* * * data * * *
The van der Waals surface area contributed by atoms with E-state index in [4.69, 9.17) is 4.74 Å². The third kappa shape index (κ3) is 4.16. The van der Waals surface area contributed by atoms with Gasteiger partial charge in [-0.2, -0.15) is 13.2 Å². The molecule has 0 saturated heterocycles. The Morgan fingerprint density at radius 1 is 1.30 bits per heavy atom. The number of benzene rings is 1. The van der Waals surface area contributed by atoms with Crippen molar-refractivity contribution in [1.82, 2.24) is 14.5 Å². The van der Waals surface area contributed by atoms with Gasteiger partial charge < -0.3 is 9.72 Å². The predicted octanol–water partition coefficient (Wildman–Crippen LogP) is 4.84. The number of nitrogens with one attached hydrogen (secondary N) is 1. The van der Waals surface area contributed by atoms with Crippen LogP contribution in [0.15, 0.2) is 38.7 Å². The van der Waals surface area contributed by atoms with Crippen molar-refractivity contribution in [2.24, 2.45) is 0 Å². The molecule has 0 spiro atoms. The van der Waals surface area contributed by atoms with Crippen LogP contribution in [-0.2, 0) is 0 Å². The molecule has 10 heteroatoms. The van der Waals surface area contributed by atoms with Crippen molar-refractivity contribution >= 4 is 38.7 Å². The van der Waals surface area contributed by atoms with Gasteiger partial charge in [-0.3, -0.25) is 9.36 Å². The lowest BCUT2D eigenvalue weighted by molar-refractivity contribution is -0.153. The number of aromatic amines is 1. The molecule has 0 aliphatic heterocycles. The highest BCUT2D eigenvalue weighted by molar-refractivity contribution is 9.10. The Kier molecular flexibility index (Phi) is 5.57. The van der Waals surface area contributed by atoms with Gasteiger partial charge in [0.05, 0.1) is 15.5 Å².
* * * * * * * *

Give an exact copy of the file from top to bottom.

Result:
The van der Waals surface area contributed by atoms with E-state index in [4.69, 9.17) is 4.74 Å². The third kappa shape index (κ3) is 4.16. The van der Waals surface area contributed by atoms with Gasteiger partial charge in [-0.2, -0.15) is 13.2 Å². The molecule has 0 saturated heterocycles. The Morgan fingerprint density at radius 1 is 1.30 bits per heavy atom. The number of benzene rings is 1. The van der Waals surface area contributed by atoms with Crippen molar-refractivity contribution in [1.82, 2.24) is 14.5 Å². The van der Waals surface area contributed by atoms with Gasteiger partial charge < -0.3 is 9.72 Å². The predicted octanol–water partition coefficient (Wildman–Crippen LogP) is 4.84. The number of nitrogens with one attached hydrogen (secondary N) is 1. The van der Waals surface area contributed by atoms with Crippen LogP contribution in [0.15, 0.2) is 38.7 Å². The van der Waals surface area contributed by atoms with Crippen molar-refractivity contribution in [2.24, 2.45) is 0 Å². The molecule has 0 spiro atoms. The van der Waals surface area contributed by atoms with Crippen LogP contribution in [-0.2, 0) is 0 Å². The molecule has 10 heteroatoms. The van der Waals surface area contributed by atoms with Crippen molar-refractivity contribution >= 4 is 38.7 Å². The van der Waals surface area contributed by atoms with Gasteiger partial charge in [-0.3, -0.25) is 9.36 Å². The lowest BCUT2D eigenvalue weighted by molar-refractivity contribution is -0.153. The number of aromatic amines is 1. The molecule has 0 aliphatic heterocycles. The highest BCUT2D eigenvalue weighted by molar-refractivity contribution is 9.10. The Kier molecular flexibility index (Phi) is 5.57. The van der Waals surface area contributed by atoms with Gasteiger partial charge in [0.05, 0.1) is 15.5 Å².